Kim Pasternak: Well, I’ve recently placed an order for an island and the sad thing is I have to say I’ll be going to work there! It’ll serve as the base for PhD investigations and I’ll also make space available to some of the AusSLERs who are still dabbling. I’d love to set up a holographic space for early career researchers to generate 3D representations of their research posters. I got a holodeck from Biscuit Carroll some months ago but have struggled to generate much interest in the idea. I honestly believe that finding new ways of expressing research will have a tremendous impact on the shift towards more performative modes of research. When my study is finished I hope to maintain the island as a centre for drama educators to incubate and expand the paradigm of their work.

Teachers Buzz

Teachers world-wide will be conducting another Teachers Buzz this coming Monday 20th August 6pm SLT/PDT. The meeting is being held on the LivingintheUniverse island.

An added benefit to these SL educational happenings is now the use of date and time services at Time and Educators here in Australia and around the world now have a quick and easy reference for local times to that of the SL happenings and times.

The Teachers Buzz on Monday is being presented by Cosmo Priestman, Ourania Fizgig and ScubaChris Wollongong, with the planned program being a look at ‘The History of Earth & Life on Earth Exhibit’. This is a scale model installation work on the timeline of Earth, 4.6 billion years ago to the present.

The History of Earth & Life on Earth Exhibit can be found here.

International Virtual Teaching and Learning Research Institute proposed

I stumbled across this message on the SL Research email list today – great to see Macquarie University well and truly joining the virtual world fray:

“Call for Expressions of Interest to contribute to a proposed International Virtual Reality Teaching and Learning Research Institute

This is a general call for academics and practitioners involved or interested in the field of Virtual Reality Teaching and Learning (using environments such as Second Life) to express their interest in contributing to or being associated with an International Virtual Reality Teaching and Learning Research Institute.

The range of research and development that the proposed Institute would support is intentionally left open, but could include projects such as investigating the efficacy of various virtual reality learning designs, researching the sociological and psychological aspects of learning in virtual reality environments, and the success with which tools and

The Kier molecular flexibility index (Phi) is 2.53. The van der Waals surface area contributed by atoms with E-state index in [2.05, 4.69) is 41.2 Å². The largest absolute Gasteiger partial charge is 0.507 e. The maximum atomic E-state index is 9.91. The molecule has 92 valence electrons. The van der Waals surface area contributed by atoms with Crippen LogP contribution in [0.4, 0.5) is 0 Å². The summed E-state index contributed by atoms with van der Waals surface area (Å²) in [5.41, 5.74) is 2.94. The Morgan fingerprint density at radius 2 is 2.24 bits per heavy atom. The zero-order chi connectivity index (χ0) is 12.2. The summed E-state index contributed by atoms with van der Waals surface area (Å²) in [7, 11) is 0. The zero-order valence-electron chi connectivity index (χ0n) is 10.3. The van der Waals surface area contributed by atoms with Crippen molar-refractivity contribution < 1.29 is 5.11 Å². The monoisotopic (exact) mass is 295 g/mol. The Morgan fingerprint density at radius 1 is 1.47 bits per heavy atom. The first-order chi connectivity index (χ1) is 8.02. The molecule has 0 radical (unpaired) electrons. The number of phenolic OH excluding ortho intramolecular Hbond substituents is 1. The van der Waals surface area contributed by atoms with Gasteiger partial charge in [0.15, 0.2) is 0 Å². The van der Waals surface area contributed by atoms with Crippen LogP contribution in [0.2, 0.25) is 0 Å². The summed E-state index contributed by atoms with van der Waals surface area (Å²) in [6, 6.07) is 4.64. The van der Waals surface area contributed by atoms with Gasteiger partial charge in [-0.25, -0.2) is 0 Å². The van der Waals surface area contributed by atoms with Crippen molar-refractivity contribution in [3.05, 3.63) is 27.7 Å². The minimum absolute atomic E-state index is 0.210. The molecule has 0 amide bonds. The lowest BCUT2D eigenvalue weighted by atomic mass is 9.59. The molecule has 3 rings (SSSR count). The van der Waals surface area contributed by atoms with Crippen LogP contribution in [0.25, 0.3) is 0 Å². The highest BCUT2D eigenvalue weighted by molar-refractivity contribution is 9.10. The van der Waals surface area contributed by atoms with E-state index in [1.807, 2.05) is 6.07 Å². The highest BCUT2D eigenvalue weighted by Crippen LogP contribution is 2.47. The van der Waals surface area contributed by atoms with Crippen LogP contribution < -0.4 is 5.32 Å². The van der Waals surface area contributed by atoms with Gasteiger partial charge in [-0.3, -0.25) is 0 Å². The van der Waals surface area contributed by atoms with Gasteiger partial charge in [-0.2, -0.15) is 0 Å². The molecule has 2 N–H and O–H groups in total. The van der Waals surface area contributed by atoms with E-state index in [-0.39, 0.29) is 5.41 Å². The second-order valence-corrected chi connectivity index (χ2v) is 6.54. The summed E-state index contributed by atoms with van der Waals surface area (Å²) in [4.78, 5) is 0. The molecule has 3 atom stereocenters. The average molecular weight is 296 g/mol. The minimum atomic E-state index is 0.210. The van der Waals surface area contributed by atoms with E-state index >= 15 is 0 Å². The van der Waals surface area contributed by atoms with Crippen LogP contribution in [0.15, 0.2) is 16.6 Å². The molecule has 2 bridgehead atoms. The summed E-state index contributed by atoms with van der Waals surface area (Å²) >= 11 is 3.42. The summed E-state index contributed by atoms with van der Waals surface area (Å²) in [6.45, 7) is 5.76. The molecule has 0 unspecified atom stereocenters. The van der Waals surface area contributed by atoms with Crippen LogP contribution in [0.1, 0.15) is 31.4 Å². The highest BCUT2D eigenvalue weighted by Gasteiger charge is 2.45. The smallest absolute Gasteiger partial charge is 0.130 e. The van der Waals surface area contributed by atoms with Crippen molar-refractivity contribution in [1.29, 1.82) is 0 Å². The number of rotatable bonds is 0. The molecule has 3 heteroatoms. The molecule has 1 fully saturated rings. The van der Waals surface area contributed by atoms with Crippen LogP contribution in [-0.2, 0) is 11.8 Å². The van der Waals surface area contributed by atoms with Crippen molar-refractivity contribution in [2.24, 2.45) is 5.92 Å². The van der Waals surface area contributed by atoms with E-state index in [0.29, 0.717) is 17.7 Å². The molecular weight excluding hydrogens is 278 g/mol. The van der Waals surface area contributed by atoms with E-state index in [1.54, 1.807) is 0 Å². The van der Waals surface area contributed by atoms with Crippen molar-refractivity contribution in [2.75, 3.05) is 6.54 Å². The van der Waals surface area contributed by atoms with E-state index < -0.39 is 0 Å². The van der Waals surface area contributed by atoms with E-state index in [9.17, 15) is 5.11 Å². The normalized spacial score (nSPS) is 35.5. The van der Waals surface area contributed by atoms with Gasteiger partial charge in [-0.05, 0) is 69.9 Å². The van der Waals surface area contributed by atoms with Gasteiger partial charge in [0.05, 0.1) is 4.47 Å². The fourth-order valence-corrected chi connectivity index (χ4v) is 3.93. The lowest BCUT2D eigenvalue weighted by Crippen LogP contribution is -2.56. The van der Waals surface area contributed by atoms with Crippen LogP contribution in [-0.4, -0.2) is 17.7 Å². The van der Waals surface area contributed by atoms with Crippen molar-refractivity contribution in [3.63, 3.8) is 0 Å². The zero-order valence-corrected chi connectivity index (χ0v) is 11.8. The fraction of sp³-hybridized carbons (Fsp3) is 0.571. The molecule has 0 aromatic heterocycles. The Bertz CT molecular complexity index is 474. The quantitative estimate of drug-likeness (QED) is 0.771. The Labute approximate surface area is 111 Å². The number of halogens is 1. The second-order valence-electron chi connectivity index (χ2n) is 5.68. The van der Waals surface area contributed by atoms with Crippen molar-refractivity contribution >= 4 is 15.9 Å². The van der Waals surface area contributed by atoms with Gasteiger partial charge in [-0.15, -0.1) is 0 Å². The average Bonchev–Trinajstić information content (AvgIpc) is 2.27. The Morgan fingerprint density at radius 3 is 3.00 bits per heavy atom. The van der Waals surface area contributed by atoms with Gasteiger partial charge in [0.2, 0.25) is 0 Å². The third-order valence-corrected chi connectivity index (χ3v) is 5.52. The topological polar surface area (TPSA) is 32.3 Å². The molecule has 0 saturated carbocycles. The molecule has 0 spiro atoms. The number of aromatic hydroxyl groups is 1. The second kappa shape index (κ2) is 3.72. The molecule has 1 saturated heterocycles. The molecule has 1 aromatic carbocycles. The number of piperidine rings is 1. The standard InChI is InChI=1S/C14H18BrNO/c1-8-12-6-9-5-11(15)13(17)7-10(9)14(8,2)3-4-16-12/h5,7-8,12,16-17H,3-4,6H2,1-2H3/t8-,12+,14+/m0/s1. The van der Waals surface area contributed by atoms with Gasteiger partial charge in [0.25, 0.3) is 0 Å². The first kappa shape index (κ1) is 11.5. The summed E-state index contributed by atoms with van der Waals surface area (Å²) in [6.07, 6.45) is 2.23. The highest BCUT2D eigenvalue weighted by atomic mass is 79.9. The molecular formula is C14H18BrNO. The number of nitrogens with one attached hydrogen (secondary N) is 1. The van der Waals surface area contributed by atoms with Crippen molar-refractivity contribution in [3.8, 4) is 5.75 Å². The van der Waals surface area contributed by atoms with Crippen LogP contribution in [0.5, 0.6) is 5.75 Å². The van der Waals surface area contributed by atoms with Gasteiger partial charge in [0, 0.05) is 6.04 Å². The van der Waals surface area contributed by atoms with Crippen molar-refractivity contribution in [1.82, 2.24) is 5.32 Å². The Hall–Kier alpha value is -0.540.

scripts can be applied across different curricula.

Interested parties can nominate roles that they would like to perform, which may include:

– advice on the policies of the Institute and the services it provides
– research and development in conjunction with the Institute (utilising support services that would be provided by the Institute)
– evaluation of Institute performance

If you are interested in becoming involved with the proposed Institute, please provide an Expression of Interest (of no longer than one page) outlining your experience with VREs or related technology based learning applications, any research experience, the reasons for your interest in becoming associated, and the ways in which you would like to be involved.

Please return all Expressions of Interest no later than 9th August 2007.

Prospective contributors would form part of a Carrick Grant Application to establish the Institute.

This initiative is being lead by Professor John Hedberg, Macquarie University Australia.”

The Ann Myers Medical Center

The Ann Myers Medical Center (AMMC) is part of the Sprott-Shaw Community College islands.


The AMMC blog lists the presence’s goals as:

“1. Assist students to become more proficient in initial exam history and physicals. The patient often reveals many important aspects of their disorder through their words if the physician takes the time to listen. In this fast-paced world, med students are not being appropriately trained to listen.

2. A second aspect to the history and physical for Dr. Ann is attempting to train her students to truly care for their patients. Dr. Ann teaches her First Life students that they can heal simply by listening and caring. She often states to her students, “Laying a hand on a patient’s shoulder and honestly listening can heal more than any medication you can prescribe for a person.”

3. AMMC is attempting to link telemetric builds (ECG, oxygen saturation machines, etc.) to real-time outputs via URLs. Thus, a student will right click on an ECG machine and be taken to a URL, where they will have to accurately diagnose the medical issue through analysis of telemetric outputs.

4. In conjunction, we will be assisting students to become more proficient in the analysis of MRIs, CTs and X-rays.